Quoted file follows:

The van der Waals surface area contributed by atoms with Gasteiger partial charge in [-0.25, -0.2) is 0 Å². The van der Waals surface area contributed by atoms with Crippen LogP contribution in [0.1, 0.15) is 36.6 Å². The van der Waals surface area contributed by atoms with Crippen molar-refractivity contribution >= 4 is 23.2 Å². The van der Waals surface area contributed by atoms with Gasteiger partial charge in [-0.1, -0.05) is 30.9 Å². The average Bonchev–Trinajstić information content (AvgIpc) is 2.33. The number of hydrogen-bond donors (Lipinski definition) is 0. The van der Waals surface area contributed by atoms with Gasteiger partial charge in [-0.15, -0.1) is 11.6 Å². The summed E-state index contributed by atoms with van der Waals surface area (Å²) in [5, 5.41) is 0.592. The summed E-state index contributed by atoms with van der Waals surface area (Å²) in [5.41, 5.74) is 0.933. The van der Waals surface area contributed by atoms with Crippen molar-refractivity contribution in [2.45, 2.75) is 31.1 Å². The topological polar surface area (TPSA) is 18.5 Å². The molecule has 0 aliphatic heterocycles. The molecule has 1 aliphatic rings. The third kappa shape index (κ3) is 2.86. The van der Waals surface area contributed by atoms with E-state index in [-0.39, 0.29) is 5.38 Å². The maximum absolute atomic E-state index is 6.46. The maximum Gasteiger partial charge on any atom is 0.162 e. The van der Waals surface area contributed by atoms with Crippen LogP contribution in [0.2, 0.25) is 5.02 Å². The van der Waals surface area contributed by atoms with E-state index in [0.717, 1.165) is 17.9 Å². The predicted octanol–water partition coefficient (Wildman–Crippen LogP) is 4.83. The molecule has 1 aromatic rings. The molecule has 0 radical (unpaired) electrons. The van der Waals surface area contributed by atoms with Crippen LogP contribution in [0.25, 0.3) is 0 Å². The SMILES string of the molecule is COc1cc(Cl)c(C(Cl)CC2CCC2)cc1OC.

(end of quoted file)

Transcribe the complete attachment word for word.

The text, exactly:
The van der Waals surface area contributed by atoms with Gasteiger partial charge in [-0.25, -0.2) is 0 Å². The van der Waals surface area contributed by atoms with Crippen LogP contribution in [0.1, 0.15) is 36.6 Å². The van der Waals surface area contributed by atoms with Crippen molar-refractivity contribution >= 4 is 23.2 Å². The van der Waals surface area contributed by atoms with Gasteiger partial charge in [-0.1, -0.05) is 30.9 Å². The average Bonchev–Trinajstić information content (AvgIpc) is 2.33. The number of hydrogen-bond donors (Lipinski definition) is 0. The van der Waals surface area contributed by atoms with Gasteiger partial charge in [-0.15, -0.1) is 11.6 Å². The summed E-state index contributed by atoms with van der Waals surface area (Å²) in [5, 5.41) is 0.592. The summed E-state index contributed by atoms with van der Waals surface area (Å²) in [5.41, 5.74) is 0.933. The van der Waals surface area contributed by atoms with Crippen molar-refractivity contribution in [2.45, 2.75) is 31.1 Å². The topological polar surface area (TPSA) is 18.5 Å². The molecule has 0 aliphatic heterocycles. The molecule has 1 aliphatic rings. The third kappa shape index (κ3) is 2.86. The van der Waals surface area contributed by atoms with E-state index in [-0.39, 0.29) is 5.38 Å². The maximum absolute atomic E-state index is 6.46. The maximum Gasteiger partial charge on any atom is 0.162 e. The van der Waals surface area contributed by atoms with Crippen LogP contribution in [0.2, 0.25) is 5.02 Å². The van der Waals surface area contributed by atoms with E-state index in [0.717, 1.165) is 17.9 Å². The predicted octanol–water partition coefficient (Wildman–Crippen LogP) is 4.83. The molecule has 1 aromatic rings. The molecule has 0 radical (unpaired) electrons. The van der Waals surface area contributed by atoms with Crippen LogP contribution in [0.25, 0.3) is 0 Å². The SMILES string of the molecule is COc1cc(Cl)c(C(Cl)CC2CCC2)cc1OC.